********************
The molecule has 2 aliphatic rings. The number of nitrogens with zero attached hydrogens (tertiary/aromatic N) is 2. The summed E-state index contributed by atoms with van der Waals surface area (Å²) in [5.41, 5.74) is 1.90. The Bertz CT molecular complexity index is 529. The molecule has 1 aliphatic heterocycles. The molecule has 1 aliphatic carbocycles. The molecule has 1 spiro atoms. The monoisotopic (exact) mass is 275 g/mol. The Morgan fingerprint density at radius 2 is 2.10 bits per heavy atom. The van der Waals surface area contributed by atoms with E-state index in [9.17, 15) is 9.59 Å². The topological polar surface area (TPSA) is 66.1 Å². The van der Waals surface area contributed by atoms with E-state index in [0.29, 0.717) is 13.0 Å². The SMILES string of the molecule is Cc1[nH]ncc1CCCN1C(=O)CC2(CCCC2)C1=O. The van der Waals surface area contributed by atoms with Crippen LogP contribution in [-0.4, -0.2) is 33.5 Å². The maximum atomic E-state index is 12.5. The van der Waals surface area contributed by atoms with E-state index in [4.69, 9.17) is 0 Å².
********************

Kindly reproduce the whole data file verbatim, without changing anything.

The molecule has 2 aliphatic rings. The number of nitrogens with zero attached hydrogens (tertiary/aromatic N) is 2. The summed E-state index contributed by atoms with van der Waals surface area (Å²) in [5.41, 5.74) is 1.90. The Bertz CT molecular complexity index is 529. The molecule has 1 aliphatic heterocycles. The molecule has 1 aliphatic carbocycles. The molecule has 1 spiro atoms. The monoisotopic (exact) mass is 275 g/mol. The Morgan fingerprint density at radius 2 is 2.10 bits per heavy atom. The van der Waals surface area contributed by atoms with E-state index in [9.17, 15) is 9.59 Å². The topological polar surface area (TPSA) is 66.1 Å². The van der Waals surface area contributed by atoms with E-state index in [0.29, 0.717) is 13.0 Å². The SMILES string of the molecule is Cc1[nH]ncc1CCCN1C(=O)CC2(CCCC2)C1=O. The van der Waals surface area contributed by atoms with Crippen LogP contribution in [-0.4, -0.2) is 33.5 Å². The maximum atomic E-state index is 12.5. The van der Waals surface area contributed by atoms with E-state index in [4.69, 9.17) is 0 Å².